"Substance abuse should be recognized for what it is -- a major health problem -- and dealt with accordingly."They actually say this, on page ten of this new booklet on drug testing in schools. By the way, does anyone know who produced this slick lookin' little pamphlet? I'm guessing Ogilvy and Mather, although there's no credit. With the little quotes and the blue-shaded generic "school" pictures, it reminds me of a corporation's annual report. I was enjoying making up humorous quotations to fit these photos - I think the best was on page 17, where I'd love to see beneath the picture, "I can't believe they watched me pee!"
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Comment #4 posted by Ethan Russo MD on August 29, 2002 at 09:03:28 PT:
Have We Reached Critical Mass?
I sense that the government is increasingly desperate and pitiful in their propaganda campaign on behalf of the War on Drugs. Fewer people are accepting the standard lines. In the spirit of that bumper sticker, "My karma just ran over your dogma," I believe that it is all over but the crying for the Feds. The coming months will be yet more dangerous for those who espouse an opposing viewpoint. We must hope that shreds of the Constitution are still meaningful to those holding the reins of power.
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Comment #3 posted by CannabisMan on August 29, 2002 at 08:20:56 PT:
The DEA needs a taste of its own medicine
How about the people raid the DEA? Anyone else agree with this?Im sick of *anyone* trying to fuck with cannabis as it is one of the most useful plants for human beings on this planet.I am going to fight for cannabis liberation until my death.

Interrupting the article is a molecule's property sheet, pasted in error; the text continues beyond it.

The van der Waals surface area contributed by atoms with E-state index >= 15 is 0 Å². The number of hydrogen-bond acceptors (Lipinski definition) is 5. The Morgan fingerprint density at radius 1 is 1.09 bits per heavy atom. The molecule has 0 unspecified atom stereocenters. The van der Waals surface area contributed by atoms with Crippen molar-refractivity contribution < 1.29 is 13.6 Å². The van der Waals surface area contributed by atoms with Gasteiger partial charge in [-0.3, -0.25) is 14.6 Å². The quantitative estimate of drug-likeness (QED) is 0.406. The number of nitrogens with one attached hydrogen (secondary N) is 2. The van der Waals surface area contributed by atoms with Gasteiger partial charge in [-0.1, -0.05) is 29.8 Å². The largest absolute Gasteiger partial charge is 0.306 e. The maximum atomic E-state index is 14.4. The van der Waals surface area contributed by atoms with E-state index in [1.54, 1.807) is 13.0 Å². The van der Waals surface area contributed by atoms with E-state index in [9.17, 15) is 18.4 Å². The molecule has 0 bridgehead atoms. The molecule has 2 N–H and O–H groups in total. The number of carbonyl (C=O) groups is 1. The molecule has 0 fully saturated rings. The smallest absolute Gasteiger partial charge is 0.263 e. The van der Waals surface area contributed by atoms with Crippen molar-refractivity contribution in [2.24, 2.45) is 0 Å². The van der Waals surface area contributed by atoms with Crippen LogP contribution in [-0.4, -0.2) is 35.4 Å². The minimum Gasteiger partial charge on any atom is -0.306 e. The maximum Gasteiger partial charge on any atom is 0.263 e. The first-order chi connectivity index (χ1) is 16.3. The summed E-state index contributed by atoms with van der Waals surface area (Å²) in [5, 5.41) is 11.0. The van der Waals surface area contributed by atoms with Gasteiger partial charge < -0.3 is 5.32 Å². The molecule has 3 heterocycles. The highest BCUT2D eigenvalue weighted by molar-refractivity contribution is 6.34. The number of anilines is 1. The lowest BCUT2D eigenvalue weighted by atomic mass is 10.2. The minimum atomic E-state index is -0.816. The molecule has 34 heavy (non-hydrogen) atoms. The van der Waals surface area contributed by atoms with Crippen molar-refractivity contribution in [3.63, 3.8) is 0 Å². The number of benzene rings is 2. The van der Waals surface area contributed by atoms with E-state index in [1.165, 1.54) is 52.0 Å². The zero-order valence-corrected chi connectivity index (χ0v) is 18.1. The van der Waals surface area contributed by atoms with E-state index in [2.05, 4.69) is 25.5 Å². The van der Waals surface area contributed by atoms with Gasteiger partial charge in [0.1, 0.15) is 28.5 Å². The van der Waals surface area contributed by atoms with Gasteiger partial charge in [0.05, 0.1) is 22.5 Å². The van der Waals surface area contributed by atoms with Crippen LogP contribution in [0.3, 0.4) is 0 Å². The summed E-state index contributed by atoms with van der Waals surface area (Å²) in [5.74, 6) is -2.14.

DEA Office Locations
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Comment #2 posted by darwin on August 29, 2002 at 08:16:46 PT
nicely written
Drug museum? What the hell does that accomplish? Who the hell is going to go to this museum besides foaming at the mouth fundamentalists? This does this help reduce drug use. the only real function of the DEA. Are parents going to take their children to this as a vacation?Come on kids, were going to Virginia to go to the "Drugs=Terrorism" exhibit!
The wasting of money by the WO(s)D is getting way outta hand.
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Comment #1 posted by JR Bob Dobbs on August 29, 2002 at 08:15:39 PT
John Walters and a bunch of caucasian prohibitionists were just on C-SPAN2 discussing the new booklet on school drug testing which they've released. A bunch of sickening drivel, I'm going to cut this short and ingest a powerful anti-emetic. But I would like to point out that the "Community Anti-Drug Coalitions of America" has a very appropriate set of initials - "CACA"!!